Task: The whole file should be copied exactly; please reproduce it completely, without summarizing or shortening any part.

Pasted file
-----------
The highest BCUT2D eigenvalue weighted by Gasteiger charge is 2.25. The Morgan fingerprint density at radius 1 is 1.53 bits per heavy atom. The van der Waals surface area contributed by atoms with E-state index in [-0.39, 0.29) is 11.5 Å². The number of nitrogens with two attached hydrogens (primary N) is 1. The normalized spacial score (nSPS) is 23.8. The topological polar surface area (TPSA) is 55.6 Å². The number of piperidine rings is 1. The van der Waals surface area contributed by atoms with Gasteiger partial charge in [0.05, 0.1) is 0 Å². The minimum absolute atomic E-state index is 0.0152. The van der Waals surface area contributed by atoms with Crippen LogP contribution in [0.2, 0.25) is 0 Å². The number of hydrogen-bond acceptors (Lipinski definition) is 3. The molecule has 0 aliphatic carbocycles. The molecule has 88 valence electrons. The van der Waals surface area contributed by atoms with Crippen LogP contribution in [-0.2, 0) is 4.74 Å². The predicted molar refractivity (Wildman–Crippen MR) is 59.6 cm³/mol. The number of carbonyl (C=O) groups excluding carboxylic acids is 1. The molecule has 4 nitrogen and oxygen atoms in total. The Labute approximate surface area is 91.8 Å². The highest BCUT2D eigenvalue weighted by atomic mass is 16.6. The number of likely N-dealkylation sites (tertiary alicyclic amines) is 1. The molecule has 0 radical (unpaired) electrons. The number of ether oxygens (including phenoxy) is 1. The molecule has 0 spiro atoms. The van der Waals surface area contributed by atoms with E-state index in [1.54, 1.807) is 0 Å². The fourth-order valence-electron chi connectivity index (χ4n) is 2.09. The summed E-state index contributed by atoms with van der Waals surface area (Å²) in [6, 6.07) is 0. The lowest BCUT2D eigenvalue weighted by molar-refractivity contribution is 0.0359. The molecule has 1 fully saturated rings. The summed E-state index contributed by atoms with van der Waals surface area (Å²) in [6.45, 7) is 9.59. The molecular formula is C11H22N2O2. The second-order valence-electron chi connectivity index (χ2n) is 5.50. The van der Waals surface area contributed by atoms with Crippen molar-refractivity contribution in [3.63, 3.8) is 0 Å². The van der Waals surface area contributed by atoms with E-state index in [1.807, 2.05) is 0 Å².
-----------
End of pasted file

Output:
The highest BCUT2D eigenvalue weighted by Gasteiger charge is 2.25. The Morgan fingerprint density at radius 1 is 1.53 bits per heavy atom. The van der Waals surface area contributed by atoms with E-state index in [-0.39, 0.29) is 11.5 Å². The number of nitrogens with two attached hydrogens (primary N) is 1. The normalized spacial score (nSPS) is 23.8. The topological polar surface area (TPSA) is 55.6 Å². The number of piperidine rings is 1. The van der Waals surface area contributed by atoms with Gasteiger partial charge in [0.05, 0.1) is 0 Å². The minimum absolute atomic E-state index is 0.0152. The van der Waals surface area contributed by atoms with Crippen LogP contribution in [0.2, 0.25) is 0 Å². The number of hydrogen-bond acceptors (Lipinski definition) is 3. The molecule has 0 aliphatic carbocycles. The molecule has 88 valence electrons. The van der Waals surface area contributed by atoms with Crippen LogP contribution in [-0.2, 0) is 4.74 Å². The predicted molar refractivity (Wildman–Crippen MR) is 59.6 cm³/mol. The number of carbonyl (C=O) groups excluding carboxylic acids is 1. The molecule has 4 nitrogen and oxygen atoms in total. The Labute approximate surface area is 91.8 Å². The highest BCUT2D eigenvalue weighted by atomic mass is 16.6. The number of likely N-dealkylation sites (tertiary alicyclic amines) is 1. The molecule has 0 radical (unpaired) electrons. The number of ether oxygens (including phenoxy) is 1. The molecule has 0 spiro atoms. The van der Waals surface area contributed by atoms with E-state index in [1.54, 1.807) is 0 Å². The fourth-order valence-electron chi connectivity index (χ4n) is 2.09. The summed E-state index contributed by atoms with van der Waals surface area (Å²) in [6, 6.07) is 0. The lowest BCUT2D eigenvalue weighted by molar-refractivity contribution is 0.0359. The molecule has 1 fully saturated rings. The summed E-state index contributed by atoms with van der Waals surface area (Å²) in [6.45, 7) is 9.59. The molecular formula is C11H22N2O2. The second-order valence-electron chi connectivity index (χ2n) is 5.50. The van der Waals surface area contributed by atoms with Crippen molar-refractivity contribution in [3.63, 3.8) is 0 Å². The van der Waals surface area contributed by atoms with E-state index in [1.807, 2.05) is 0 Å².